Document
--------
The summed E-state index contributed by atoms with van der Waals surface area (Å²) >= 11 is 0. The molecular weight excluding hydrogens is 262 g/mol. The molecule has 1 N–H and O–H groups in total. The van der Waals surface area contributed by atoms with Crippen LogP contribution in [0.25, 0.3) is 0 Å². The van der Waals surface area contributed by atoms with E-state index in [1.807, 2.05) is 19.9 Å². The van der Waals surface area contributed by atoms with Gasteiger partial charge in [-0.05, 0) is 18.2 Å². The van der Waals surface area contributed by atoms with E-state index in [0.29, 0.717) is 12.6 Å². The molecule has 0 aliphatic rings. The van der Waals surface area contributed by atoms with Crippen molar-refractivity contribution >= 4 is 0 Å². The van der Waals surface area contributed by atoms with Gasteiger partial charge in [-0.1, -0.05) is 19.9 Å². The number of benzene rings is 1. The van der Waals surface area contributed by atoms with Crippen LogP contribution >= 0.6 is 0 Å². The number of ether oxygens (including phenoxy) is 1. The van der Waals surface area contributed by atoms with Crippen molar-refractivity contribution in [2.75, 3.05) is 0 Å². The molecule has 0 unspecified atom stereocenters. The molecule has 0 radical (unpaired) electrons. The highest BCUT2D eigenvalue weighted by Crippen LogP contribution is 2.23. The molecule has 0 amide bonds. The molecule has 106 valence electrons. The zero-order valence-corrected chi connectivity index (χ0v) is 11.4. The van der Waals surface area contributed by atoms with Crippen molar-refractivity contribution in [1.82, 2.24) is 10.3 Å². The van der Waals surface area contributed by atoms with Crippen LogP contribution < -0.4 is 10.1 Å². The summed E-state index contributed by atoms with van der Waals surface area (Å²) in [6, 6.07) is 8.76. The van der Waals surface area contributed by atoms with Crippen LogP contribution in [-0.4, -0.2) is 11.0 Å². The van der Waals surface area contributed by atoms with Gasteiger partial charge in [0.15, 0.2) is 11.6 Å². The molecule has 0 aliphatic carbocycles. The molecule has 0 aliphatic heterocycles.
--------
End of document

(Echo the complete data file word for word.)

The summed E-state index contributed by atoms with van der Waals surface area (Å²) >= 11 is 0. The molecular weight excluding hydrogens is 262 g/mol. The molecule has 1 N–H and O–H groups in total. The van der Waals surface area contributed by atoms with Crippen LogP contribution in [0.25, 0.3) is 0 Å². The van der Waals surface area contributed by atoms with E-state index in [1.807, 2.05) is 19.9 Å². The van der Waals surface area contributed by atoms with Gasteiger partial charge in [-0.05, 0) is 18.2 Å². The van der Waals surface area contributed by atoms with E-state index in [0.29, 0.717) is 12.6 Å². The molecule has 0 aliphatic rings. The van der Waals surface area contributed by atoms with Crippen molar-refractivity contribution >= 4 is 0 Å². The van der Waals surface area contributed by atoms with Gasteiger partial charge in [-0.1, -0.05) is 19.9 Å². The number of benzene rings is 1. The van der Waals surface area contributed by atoms with Crippen LogP contribution >= 0.6 is 0 Å². The number of ether oxygens (including phenoxy) is 1. The van der Waals surface area contributed by atoms with Crippen molar-refractivity contribution in [2.75, 3.05) is 0 Å². The molecule has 0 unspecified atom stereocenters. The molecule has 0 radical (unpaired) electrons. The highest BCUT2D eigenvalue weighted by Crippen LogP contribution is 2.23. The molecule has 0 amide bonds. The molecule has 106 valence electrons. The zero-order valence-corrected chi connectivity index (χ0v) is 11.4. The van der Waals surface area contributed by atoms with Crippen molar-refractivity contribution in [1.82, 2.24) is 10.3 Å². The van der Waals surface area contributed by atoms with Crippen LogP contribution < -0.4 is 10.1 Å². The summed E-state index contributed by atoms with van der Waals surface area (Å²) in [6, 6.07) is 8.76. The van der Waals surface area contributed by atoms with Crippen LogP contribution in [-0.4, -0.2) is 11.0 Å². The van der Waals surface area contributed by atoms with Gasteiger partial charge in [0.15, 0.2) is 11.6 Å². The molecule has 0 aliphatic carbocycles. The molecule has 0 aliphatic heterocycles.